• Cecil Sapp, RB, Broncos
Sapp was a deep sleeper pick at the start of the season, then found himself buried on the Denver depth chart, and quickly jettisoned from fantasy rosters. This is, of course, no longer the case, with injuries and looming suspensions hanging over the heads of the rest of his backfield mates. Oakland has given up the most rushing TDs (18) and rushing yards (154 per game) in the NFL, while Denver is notorious for its "put anyone back there and he'll get 100 yards per game" running back philosophy; this is, of course, a recipe for fantasy fun. Unless you own the Raiders' defense.
Even if Sapp doesn't get the start, he stands to gain some serious yardage, whether it be through providing fresh legs, entering the game as an injury replacement, or getting the random start. And if it ends up being a bit of a blowout, Sapp could stand to gain his yards -- and remember, this is a worst-case scenario -- in garbage time.
Detroit has given up 22 touchdowns through the air this season, good for third-worst in the NFL. Minnesota, meanwhile, has given up 283 passing yards per game, good for dead last in the league. This Minnesota-Detroit matchup has all the pieces in place for an old-fashioned shootout, with inflated passing numbers and a bevy of names in the box score that even the most die-hard fan won't recognize. So here's why we're calling these four out:
1. Mike Furrey: He's been eerily quiet all season, and got goose-egged in Week 12 against Green Bay. With Roy Williams and Calvin Johnson probably getting the most attention from the secondary, Furrey could find himself open more often than not against the weak Minnesota pass defense.
2. Sean McHugh: McHugh is owned by 0.0 percent of owners in ESPN leagues, and for good reason: he's not very good, fantasy-wise. But he's still the No. 1 tight end in Detroit, he had 27 yards off three catches when the two teams tangled in Week 2, and, well, Minnesota gives up 283 passing yards per game. It's time for McHugh to shine.
3. Just so we're clear, I did not include Sean McHugh in order to be sure I'd be donating money to the Jimmy V Foundation.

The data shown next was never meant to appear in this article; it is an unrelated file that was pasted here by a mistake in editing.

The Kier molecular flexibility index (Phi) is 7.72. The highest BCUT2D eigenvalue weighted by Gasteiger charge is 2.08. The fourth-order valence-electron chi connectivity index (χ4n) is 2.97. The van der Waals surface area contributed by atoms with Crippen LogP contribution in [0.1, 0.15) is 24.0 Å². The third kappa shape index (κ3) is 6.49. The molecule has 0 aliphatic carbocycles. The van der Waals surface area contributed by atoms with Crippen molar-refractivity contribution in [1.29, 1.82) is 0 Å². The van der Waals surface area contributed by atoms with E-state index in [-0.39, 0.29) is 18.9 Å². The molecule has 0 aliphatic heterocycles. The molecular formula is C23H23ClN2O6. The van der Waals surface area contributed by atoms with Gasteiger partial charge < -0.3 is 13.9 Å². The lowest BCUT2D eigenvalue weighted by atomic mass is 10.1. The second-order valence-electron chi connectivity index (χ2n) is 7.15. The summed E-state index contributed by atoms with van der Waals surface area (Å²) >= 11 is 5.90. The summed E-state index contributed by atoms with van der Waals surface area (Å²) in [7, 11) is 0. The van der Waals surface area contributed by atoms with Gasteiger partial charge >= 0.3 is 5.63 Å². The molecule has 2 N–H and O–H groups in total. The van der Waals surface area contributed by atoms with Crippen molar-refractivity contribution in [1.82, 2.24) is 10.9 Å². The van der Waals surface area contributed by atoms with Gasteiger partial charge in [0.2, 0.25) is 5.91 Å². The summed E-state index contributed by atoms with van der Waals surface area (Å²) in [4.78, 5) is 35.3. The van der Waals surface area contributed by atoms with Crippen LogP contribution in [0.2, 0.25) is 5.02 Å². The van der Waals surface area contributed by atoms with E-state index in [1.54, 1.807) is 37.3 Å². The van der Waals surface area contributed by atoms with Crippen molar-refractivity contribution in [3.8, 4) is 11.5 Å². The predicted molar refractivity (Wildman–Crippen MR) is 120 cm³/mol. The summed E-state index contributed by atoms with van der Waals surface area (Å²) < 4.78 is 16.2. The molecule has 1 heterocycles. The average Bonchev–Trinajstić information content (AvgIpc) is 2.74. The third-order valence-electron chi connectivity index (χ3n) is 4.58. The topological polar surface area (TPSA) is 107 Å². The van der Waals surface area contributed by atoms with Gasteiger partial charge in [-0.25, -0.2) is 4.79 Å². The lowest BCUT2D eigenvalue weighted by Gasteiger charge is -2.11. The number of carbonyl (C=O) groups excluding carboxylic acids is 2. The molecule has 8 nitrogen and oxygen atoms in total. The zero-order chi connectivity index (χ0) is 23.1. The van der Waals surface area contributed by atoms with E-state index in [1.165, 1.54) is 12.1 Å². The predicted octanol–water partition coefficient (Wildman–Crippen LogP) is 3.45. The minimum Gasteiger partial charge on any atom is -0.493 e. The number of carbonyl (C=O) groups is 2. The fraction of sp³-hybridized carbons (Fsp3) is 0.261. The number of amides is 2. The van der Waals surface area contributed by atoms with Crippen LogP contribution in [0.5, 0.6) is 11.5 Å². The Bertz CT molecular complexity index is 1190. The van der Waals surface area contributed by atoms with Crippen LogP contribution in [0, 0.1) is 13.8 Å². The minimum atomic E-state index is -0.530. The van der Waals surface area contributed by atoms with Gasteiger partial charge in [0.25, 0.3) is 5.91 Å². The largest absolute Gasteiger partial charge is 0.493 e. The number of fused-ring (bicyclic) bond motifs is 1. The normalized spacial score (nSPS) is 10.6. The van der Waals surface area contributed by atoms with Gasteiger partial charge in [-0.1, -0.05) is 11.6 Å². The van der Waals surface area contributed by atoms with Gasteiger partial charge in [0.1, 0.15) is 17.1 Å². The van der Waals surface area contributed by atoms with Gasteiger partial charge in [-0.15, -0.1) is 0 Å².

4. Tarvaris Jackson: Not only has Detroit given up 22 passing touchdowns, they also are the second-worst pass defense in the NFL, allowing 269 passing yards per game. If Tavaris is going to forget about the four interceptions he threw the first time he faced the Lions, and build on the momentum from the Giants game (where he ably played the role of "the QB who wasn't Eli Manning"), this would be the week to do it.
5. Visanthe Shiancoe: Two weeks removed from a 94-yard performance (granted, 79 of those yards came from Sidney Rice on a trick play), Shiancoe has been dangerously close to a breakout season, but has been thrown to erratically, and isn't exactly Jackson's favorite target. Still, in those short-yardage situations, he'll have no better chance of scoring than against Detroit.
Adam Vinatieri's great-great grandfather, Felix Vinatieri, was an Italian immigrant who served under General Custer. You can find this, and other great trivia, on Adam's IMDB page.
Adam Vinatieri has more listings on his IMDB page over the past five years than Chris Tucker.
Week 12: Ashley Lelie battled through injury to catch zero passes for zero yards.
14,900: Googling "Ashely Lelie" and "Adam Vinatieri"
1: Googling "Ashley Lelie" and "George Custer"
0: Googling "Ashley Lelie" and "Jade Scipioni" (former St. John's basketball player)
277: Googling "Ashley Lelie" and "heroic"
282: Googling "Ashely Lelie" and "fart"
Nando Di Fino is a fantasy baseball and football analyst for ESPN.com.